The CNRP is now in possession of the constitutionally mandated map of the Cambodia-Vietnam border and will soon start using it with GPS technology to confirm whether border posts have been correctly placed along the 1,228-km frontier, opposition leader Sam Rainsy said Sunday.
CNRP lawmakers have for the past month called on the government to release the official map of the Vietnamese border to allow CNRP teams to verify whether markers have been properly erected, but have been met only by refusals.
Mr. Rainsy said Sunday that the opposition circumvented the government by collecting scanned copies of the maps, which were created during the French colonial occupation, from the National Geographic Institute in Paris.
The 26 constituent pieces of the map—drawn at a scale of 1:100,000—will be used to assist CNRP lawmakers during their inspections of alleged territorial violations by Vietnam.
“We want to check the markers. We need a computer application to digitize the maps and we will inspect the border markers and collect their GPS coordinates, and the computer will help us verify those specific spots,” said Mr. Rainsy.
“We will check whether the markers already erected are inside or outside Cambodian territory on the map.”
Each of the 26 map sections was scanned at a high resolution at the institute in Paris by Hong Sok Hour, a senator for the Sam Rainsy Party, and brought back to Cambodia due to the government’s unwillingness to provide its copy, he said.
The Constitution says the border map drawn between 1933 and 1953 at a scale of 1:100,000 is the only legal one.
“There is only one map. This is the map,” Mr. Rainsy said. “It’s exactly what the Constitution says.”
CPP spokesman Sok Eysan said the government would be happy to verify that the map in the CNRP’s possession was the correct map but agreed with Mr. Rainsy that it should be readily apparent.
“There is only one map,” Mr. Eysan said. “The map the government uses to demarcate Cambodia-Vietnam border was left from the French colonial regime…and this map was also kept at the U.N. by King Norodom Sihanouk in 1964.”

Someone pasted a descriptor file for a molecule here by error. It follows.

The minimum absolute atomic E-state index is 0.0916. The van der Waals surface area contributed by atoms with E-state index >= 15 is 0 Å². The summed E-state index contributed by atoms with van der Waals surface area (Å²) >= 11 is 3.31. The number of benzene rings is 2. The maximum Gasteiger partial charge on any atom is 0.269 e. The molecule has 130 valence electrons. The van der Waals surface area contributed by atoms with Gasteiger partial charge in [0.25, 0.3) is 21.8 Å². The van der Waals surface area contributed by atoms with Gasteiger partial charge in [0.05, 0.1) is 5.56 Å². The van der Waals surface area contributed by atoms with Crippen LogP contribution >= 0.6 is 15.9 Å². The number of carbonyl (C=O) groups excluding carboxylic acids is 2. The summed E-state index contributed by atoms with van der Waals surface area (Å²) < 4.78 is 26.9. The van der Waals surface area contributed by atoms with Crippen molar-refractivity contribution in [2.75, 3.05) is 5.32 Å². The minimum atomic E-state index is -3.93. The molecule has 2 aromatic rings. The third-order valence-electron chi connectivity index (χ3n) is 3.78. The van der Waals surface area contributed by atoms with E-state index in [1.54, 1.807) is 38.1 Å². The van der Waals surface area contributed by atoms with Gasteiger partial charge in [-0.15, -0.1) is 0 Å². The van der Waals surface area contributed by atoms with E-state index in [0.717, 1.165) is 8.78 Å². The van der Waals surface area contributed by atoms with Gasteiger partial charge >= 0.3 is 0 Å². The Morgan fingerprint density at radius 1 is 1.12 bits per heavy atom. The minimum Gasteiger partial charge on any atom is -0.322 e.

“Therefore, there is nothing strange about this. If he has the map, please bring it to the government’s border committee, and the border committee will verify it,” he said.
Var Kimhong, the Cambodian head of the joint border committee with Vietnam, said he was unsure how the CNRP has been accusing his committee of misplacing border markers without such a map, but said he would welcome scrutiny.
“I’m happy the CNRP has the map now. They have criticized us for many years without a map,” Mr. Kimhong said.
“The CNRP’s I.T. and GPS experts can do this. If they have the ability to measure the border markers with GPS and their map, we congratulate them,” Mr. Kimhong added. “This is for the sake of our country…and the national interest.”
“We welcome the CNRP having maps to work with.”
Since last month, CNRP lawmakers have been examining claims of violations along the border in Kandal, Svay Rieng, Tbong Khmum and Ratanakkiri provinces, with the CPP government subsequently complaining to Vietnam about some of the incursions.
Mr. Rainsy said the opposition had no plans to scour the entirety of the 1,228-km border with Vietnam for incursions, but said the maps and GPS would help improve the party’s analysis when claims of Vietnamese violations arise.
“We will do this by sample where there are complaints from the population,” Mr. Rainsy said. “We will just not go out of the blue and into the jungle. It depends on the villages and the border areas where people complain about lost land.”
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